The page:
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Honoring Contributions of Women, Symbolized by 'Rosie the Riveter' Who Served On The Homefront During World War II

Location: Washington, DC



Mrs. BLACKBURN. Mr. Speaker, I yield myself such time as I may consume.

Mr. Speaker, I rise in strong support of H. Con. Res. 413. Today, we are honoring these millions of women who, although they have never been to a battlefield, they really served valiantly during some of our Nation's darkest hours. I think we have all heard stories from our moms and relatives and from individuals who really rolled up their sleeves and got to work to be of service to our Nation. Of course, there are women from all walks of life, all ages, and they really heeded the call of this Nation in shipyards, dockyards, steel mills, lumber mills, wherever they were needed. They worked in defense industries and support services to power the American productivity that helped win World War II.
The sight of women outfitted in overalls and wielding industrial tools was popularized in the 1942 song "Rosie the Riveter." The image and the song created an instantly recognizable nickname for those homefront heroes. Today, that nickname and that image is still recognized and loved.

Mr. Speaker, these women demonstrated skill and dedication in difficult and often very dangerous jobs, but their work produced urgently needed military equipment at record-breaking speeds. They were efficient, and they defined many of the standards we hold today. The legacy of these Rosies is still seen across America. Their service on the homefront marked the start of an unprecedented entry of women into the workplace and created a lasting legacy of women leaders for us to look up to.

[Time: 14:15]

One such Rosie now lives on a 70-acre farm in my district in Tennessee. Lois Turner worked as a mechanic at Bell Aircraft in Niagara Falls, New York, from 1943 to 1945. She had many roles at Bell. She worked in machine gun manufacturing; and with her delicate hands, she was able to do much of the safety wiring in parts of our warplanes that most others could not reach. She spent 15 minutes at a time held upside down to reach those tight spots. Lois' skill and care helped keep our soldiers safe.

Mr. Speaker, the Rosies of World War II put heart and soul into their work because their work meant the safety and security of their loved ones on the battle front.

As many Members will recall, in 2000 Congress recognized the significance of America's World War II industrial achievements and the legacy of the women who helped make those achievements possible by establishing the Rosie the Riveter World War II Home Front National Historical Park in Richmond, California. It is a unit of the National Park System. As we did then, we pause again today to remember the women who have given so much to their country.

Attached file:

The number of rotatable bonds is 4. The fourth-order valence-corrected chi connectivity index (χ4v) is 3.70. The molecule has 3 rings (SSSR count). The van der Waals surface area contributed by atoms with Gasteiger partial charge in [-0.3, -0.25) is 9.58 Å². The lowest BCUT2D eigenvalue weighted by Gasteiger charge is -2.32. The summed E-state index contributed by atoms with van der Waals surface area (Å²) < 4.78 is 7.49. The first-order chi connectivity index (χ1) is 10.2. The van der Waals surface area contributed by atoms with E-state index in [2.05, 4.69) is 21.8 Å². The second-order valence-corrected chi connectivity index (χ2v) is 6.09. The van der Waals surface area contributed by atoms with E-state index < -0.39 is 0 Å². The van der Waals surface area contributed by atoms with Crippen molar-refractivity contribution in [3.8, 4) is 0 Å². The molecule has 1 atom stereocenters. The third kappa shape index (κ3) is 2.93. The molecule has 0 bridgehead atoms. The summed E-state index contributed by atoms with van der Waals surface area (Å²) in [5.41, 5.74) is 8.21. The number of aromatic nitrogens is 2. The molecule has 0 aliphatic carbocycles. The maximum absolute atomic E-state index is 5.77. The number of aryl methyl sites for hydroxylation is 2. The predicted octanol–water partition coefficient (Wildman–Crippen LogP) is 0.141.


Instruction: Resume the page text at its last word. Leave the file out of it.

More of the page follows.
Their love of country, their hard work, their prayers for our soldiers were in the steel and plate of every American battleship. They were then, and remain today, deep in the soul of our war effort and a great victory for freedom and peace.

We should all thank our colleague, the gentlewoman from West Virginia (Mrs. Capito), for her leadership in honoring these women and for sponsoring this resolution, so that America will never forget these wonderful patriots.
Mr. Speaker, I reserve the balance of my time.


Mrs. BLACKBURN. Mr. Speaker, I yield 3 minutes to the gentlewoman from West Virginia (Mrs. Capito), the sponsor of this legislation.


Mrs. BLACKBURN. Mr. Speaker, I yield 2 minutes to the gentlewoman from Michigan (Mrs. Miller).


Mrs. BLACKBURN. Mr. Speaker, I yield 1 ½ minutes to the gentlewoman from Illinois (Mrs. Biggert).


Mrs. BIGGERT. Mr. Speaker, I thank the gentlewoman for yielding me time.


Mrs. BLACKBURN. Mr. Speaker, I yield myself such time as I may consume.

I want to again thank the gentlewoman from West Virginia (Mrs. Capito) for her work on this legislation and for bringing forth the opportunity that we could all take a few minutes and say thank you to the women that we know, the Rosies, who have been here and who have worked.

I think that one of the things that they have done is that they set forth for us, as we have heard from so many of our speakers today, more or less a role model for how they lived patriotism, how they worked each and every day, and how they displayed that love of freedom. As some of our colleagues have talked, it was through victory gardens, it was through keeping other children, it was through enabling the women who could head into the factories and head into the workplace to be there and to do a great job. And, of course, they did change the face of the workplace.

But I think that, probably more than that, one of the things that they accomplished and did a tremendous job in accomplishing was giving us a peace dividend. That is something that their children and their grandchildren have enjoyed and continue to enjoy today, and it is because of the extraordinary effort of so many of the Rosie the Riveters. What a pleasure it is today for us to join together and to thank each and every one of them for those efforts.


Mrs. BLACKBURN. Mr. Speaker, I have no further requests for time, and I yield back the balance of my time.


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